IDEAS home Printed from https://ideas.repec.org/
MyIDEAS: Login to save this article or follow this journal

Gravity with Gravitas: A Solution to the Border Puzzle

  • James E. Anderson
  • Eric van Wincoop

Gravity equations have been widely used to infer trade flow effects of various institutional arrangements. We show that estimated gravity equations do not have a theoretical foundation. This implies both that estimation suffers from omitted variables bias and that comparative statics analysis is unfounded. We develop a method that (i) consistently and efficiently estimates a theoretical gravity equation and (ii) correctly calculates the comparative statics of trade frictions. We apply the method to solve the famous McCallum border puzzle. Applying our method, we find that national borders reduce trade between industrialized countries by moderate amounts of 20-50 percent.

If you experience problems downloading a file, check if you have the proper application to view it first. In case of further problems read the IDEAS help page. Note that these files are not on the IDEAS site. Please be patient as the files may be large.

File URL: http://www.aeaweb.org/articles.php?doi=10.1257/000282803321455214
Download Restriction: Access to full text is restricted to AEA members and institutional subscribers.

As the access to this document is restricted, you may want to look for a different version under "Related research" (further below) or search for a different version of it.

Article provided by American Economic Association in its journal American Economic Review.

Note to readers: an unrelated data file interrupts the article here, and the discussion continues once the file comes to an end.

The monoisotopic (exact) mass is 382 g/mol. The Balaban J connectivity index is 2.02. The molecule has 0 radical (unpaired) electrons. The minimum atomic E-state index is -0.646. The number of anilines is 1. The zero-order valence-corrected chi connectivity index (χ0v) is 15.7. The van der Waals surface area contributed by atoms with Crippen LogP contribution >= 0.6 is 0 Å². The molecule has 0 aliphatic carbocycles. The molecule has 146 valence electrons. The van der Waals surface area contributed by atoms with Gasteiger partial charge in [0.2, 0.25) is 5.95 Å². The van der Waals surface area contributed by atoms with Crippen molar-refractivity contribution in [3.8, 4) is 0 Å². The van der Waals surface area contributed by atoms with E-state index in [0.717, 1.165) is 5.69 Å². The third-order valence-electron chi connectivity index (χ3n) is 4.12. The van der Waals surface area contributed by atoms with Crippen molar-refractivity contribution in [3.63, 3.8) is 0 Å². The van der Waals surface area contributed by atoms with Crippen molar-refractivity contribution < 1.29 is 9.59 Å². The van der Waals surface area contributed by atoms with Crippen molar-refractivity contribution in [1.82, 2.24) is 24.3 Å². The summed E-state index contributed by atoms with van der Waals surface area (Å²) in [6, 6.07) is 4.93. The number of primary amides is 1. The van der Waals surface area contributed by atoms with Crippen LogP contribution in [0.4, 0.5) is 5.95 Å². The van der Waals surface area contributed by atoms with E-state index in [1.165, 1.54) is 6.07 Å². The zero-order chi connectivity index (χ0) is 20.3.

Volume (Year): 93 (2003)
Issue (Month): 1 (March)
Pages: 170-192

as
in new window

Handle: RePEc:aea:aecrev:v:93:y:2003:i:1:p:170-192
Note: DOI: 10.1257/000282803321455214
Contact details of provider: Web page: https://www.aeaweb.org/aer/
Email:


More information through EDIRC

Order Information: Web: https://www.aeaweb.org/subscribe.html

References listed on IDEAS
Please report citation or reference errors to , or , if you are the registered author of the cited work, log in to your RePEc Author Service profile, click on "citations" and make appropriate adjustments.:

as in new window
  1. Maurice Obstfeld and Kenneth Rogoff., 2000. "The Six Major Puzzles in International Macroeconomics: Is There a Common Cause?," Center for International and Development Economics Research (CIDER) Working Papers C00-112, University of California at Berkeley.
  2. Shang-Jin Wei, 1996. "Intra-National versus International Trade: How Stubborn are Nations in Global Integration?," NBER Working Papers 5531, National Bureau of Economic Research, Inc.
  3. Brenton, Paul & DiMauro, Francesca & Lücke, Matthias, 1998. "Economic integration and FDI: an empirical analysis of foreign investment in the EU and in Central and Eastern Europe," Kiel Working Papers 890, Kiel Institute for the World Economy.
  4. Anderson, James E, 1979. "A Theoretical Foundation for the Gravity Equation," American Economic Review, American Economic Association, vol. 69(1), pages 106-16, March.
  5. Keith Head & John Ries, 2001. "Increasing Returns versus National Product Differentiation as an Explanation for the Pattern of U.S.-Canada Trade," American Economic Review, American Economic Association, vol. 91(4), pages 858-876, September.
  6. Alan V. Deardorff, 1995. "Determinants of Bilateral Trade: Does Gravity Work in a Neoclassical World?," NBER Working Papers 5377, National Bureau of Economic Research, Inc.
  7. Trefler, Daniel, 1995. "The Case of the Missing Trade and Other Mysteries," American Economic Review, American Economic Association, vol. 85(5), pages 1029-46, December.
  8. Barry Eichengreen & Douglas A. Irwin, 1996. "The Role of History in Bilateral Trade Flows," NBER Working Papers 5565, National Bureau of Economic Research, Inc.
  9. Jeffrey A. Frankel and Shang-Jin Wei., 1996. "ASEAN in a Regional Perspective," Center for International and Development Economics Research (CIDER) Working Papers C96-074, University of California at Berkeley.
  10. James E. Anderson & Douglas Marcouiller, 2002. "Insecurity And The Pattern Of Trade: An Empirical Investigation," The Review of Economics and Statistics, MIT Press, vol. 84(2), pages 342-352, May.